Author(s): Hare KJ, Knop FK
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Abstract This chapter focuses on the incretin hormones, glucagon-like peptide-1 (GLP-1), and glucose-dependent insulinotropic polypeptide (GIP), and their therapeutic potential in treating patients with type 2 diabetes. Type 2 diabetes is characterized by insulin resistance, impaired glucose-induced insulin secretion, and inappropriately regulated glucagon secretion which in combination eventually result in hyperglycemia and in the longer term microvascular and macrovascular diabetic complications. Traditional treatment modalities--even multidrug approaches--for type 2 diabetes are often unsatisfactory at getting patients to glycemic goals as the disease progresses due to a steady, relentless decline in pancreatic beta-cell function. Furthermore, current treatment modalities are often limited by inconvenient dosing regimens, safety, and tolerability issues, the latter including hypoglycemia, body weight gain, edema, and gastrointestinal side effects. Therefore, the actions of GLP-1 and GIP, which include potentiation of meal-induced insulin secretion and trophic effects on the beta-cell, have attracted a lot of interest. GLP-1 also inhibits glucagon secretion and suppresses food intake and appetite. Two new drug classes based on the actions of the incretin hormones have been approved for therapy of type 2 diabetes: injectable long-acting stable analogs of GLP-1, incretin mimetics, and orally available inhibitors of dipeptidyl peptidase 4 (DPP4; the enzyme responsible for the rapid degradation of GLP-1 and GIP), the so-called incretin enhancers. In this chapter, we will describe the physiological effect of the incretin hormones--the incretin effect--in a historical perspective and focus on the two new classes of antidiabetic agents and will outline the scientific basis for the development of incretin mimetics and incretin enhancers, review clinical experience gathered so far, and discuss future expectations for incretin-based therapy. Copyright © 2010 Elsevier Inc. All rights reserved.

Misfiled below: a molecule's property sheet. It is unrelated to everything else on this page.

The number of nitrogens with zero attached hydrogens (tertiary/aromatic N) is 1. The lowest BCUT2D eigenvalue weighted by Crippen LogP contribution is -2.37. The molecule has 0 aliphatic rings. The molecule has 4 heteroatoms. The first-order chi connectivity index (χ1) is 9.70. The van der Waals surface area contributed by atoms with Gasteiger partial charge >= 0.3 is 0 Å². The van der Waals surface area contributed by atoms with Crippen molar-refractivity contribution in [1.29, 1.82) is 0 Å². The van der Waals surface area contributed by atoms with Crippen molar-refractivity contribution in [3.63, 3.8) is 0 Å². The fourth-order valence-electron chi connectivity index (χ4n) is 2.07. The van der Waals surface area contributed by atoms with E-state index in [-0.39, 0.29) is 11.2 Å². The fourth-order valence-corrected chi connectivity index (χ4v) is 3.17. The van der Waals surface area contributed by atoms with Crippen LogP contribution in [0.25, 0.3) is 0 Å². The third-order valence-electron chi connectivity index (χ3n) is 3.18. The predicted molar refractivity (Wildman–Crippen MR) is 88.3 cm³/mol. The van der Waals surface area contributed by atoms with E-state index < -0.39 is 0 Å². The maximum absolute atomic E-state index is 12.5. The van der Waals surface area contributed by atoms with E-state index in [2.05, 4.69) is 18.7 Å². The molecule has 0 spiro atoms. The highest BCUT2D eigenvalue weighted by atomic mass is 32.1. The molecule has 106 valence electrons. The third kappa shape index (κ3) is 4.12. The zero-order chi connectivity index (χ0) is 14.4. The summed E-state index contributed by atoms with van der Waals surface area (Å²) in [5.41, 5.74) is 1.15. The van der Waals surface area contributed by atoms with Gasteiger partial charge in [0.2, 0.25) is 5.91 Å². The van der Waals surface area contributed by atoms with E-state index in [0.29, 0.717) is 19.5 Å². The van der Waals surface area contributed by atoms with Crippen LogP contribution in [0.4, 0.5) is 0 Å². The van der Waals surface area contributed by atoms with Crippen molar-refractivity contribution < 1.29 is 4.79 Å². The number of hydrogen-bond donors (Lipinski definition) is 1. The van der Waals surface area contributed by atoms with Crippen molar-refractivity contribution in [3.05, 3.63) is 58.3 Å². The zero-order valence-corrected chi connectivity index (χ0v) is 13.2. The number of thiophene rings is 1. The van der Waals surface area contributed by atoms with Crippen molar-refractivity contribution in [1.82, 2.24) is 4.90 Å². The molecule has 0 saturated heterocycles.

This article was published in Vitam Horm
and referenced in Internal Medicine: Open Access